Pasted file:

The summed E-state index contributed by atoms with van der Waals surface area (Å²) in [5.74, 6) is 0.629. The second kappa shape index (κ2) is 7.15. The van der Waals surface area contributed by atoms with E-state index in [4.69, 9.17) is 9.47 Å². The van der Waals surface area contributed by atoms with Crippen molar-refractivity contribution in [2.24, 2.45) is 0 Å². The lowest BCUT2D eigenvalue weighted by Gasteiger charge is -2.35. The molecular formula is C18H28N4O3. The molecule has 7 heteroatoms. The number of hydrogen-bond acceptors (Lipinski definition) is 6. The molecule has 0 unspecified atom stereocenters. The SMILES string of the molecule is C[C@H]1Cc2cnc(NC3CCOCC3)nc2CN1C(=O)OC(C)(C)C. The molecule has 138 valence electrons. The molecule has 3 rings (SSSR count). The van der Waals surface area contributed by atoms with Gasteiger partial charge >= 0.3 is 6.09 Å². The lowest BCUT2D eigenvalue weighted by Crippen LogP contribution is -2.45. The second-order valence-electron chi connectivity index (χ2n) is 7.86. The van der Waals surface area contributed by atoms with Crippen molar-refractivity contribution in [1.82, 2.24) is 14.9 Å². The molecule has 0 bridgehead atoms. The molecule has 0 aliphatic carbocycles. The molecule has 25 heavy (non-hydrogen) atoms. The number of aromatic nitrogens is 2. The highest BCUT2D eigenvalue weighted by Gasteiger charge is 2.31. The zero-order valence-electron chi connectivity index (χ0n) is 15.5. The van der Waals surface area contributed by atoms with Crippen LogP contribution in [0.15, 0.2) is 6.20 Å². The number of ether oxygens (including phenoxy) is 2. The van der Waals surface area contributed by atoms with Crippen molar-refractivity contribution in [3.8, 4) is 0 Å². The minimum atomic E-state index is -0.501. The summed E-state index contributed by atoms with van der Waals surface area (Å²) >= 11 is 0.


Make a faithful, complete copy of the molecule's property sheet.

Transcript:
The summed E-state index contributed by atoms with van der Waals surface area (Å²) in [5.74, 6) is 0.629. The second kappa shape index (κ2) is 7.15. The van der Waals surface area contributed by atoms with E-state index in [4.69, 9.17) is 9.47 Å². The van der Waals surface area contributed by atoms with Crippen molar-refractivity contribution in [2.24, 2.45) is 0 Å². The lowest BCUT2D eigenvalue weighted by Gasteiger charge is -2.35. The molecular formula is C18H28N4O3. The molecule has 7 heteroatoms. The number of hydrogen-bond acceptors (Lipinski definition) is 6. The molecule has 0 unspecified atom stereocenters. The SMILES string of the molecule is C[C@H]1Cc2cnc(NC3CCOCC3)nc2CN1C(=O)OC(C)(C)C. The molecule has 138 valence electrons. The molecule has 3 rings (SSSR count). The van der Waals surface area contributed by atoms with Gasteiger partial charge >= 0.3 is 6.09 Å². The lowest BCUT2D eigenvalue weighted by Crippen LogP contribution is -2.45. The second-order valence-electron chi connectivity index (χ2n) is 7.86. The van der Waals surface area contributed by atoms with Crippen molar-refractivity contribution in [1.82, 2.24) is 14.9 Å². The molecule has 0 bridgehead atoms. The molecule has 0 aliphatic carbocycles. The molecule has 25 heavy (non-hydrogen) atoms. The number of aromatic nitrogens is 2. The highest BCUT2D eigenvalue weighted by Gasteiger charge is 2.31. The zero-order valence-electron chi connectivity index (χ0n) is 15.5. The van der Waals surface area contributed by atoms with Crippen LogP contribution in [0.15, 0.2) is 6.20 Å². The number of ether oxygens (including phenoxy) is 2. The van der Waals surface area contributed by atoms with Crippen molar-refractivity contribution in [3.8, 4) is 0 Å². The minimum atomic E-state index is -0.501. The summed E-state index contributed by atoms with van der Waals surface area (Å²) >= 11 is 0.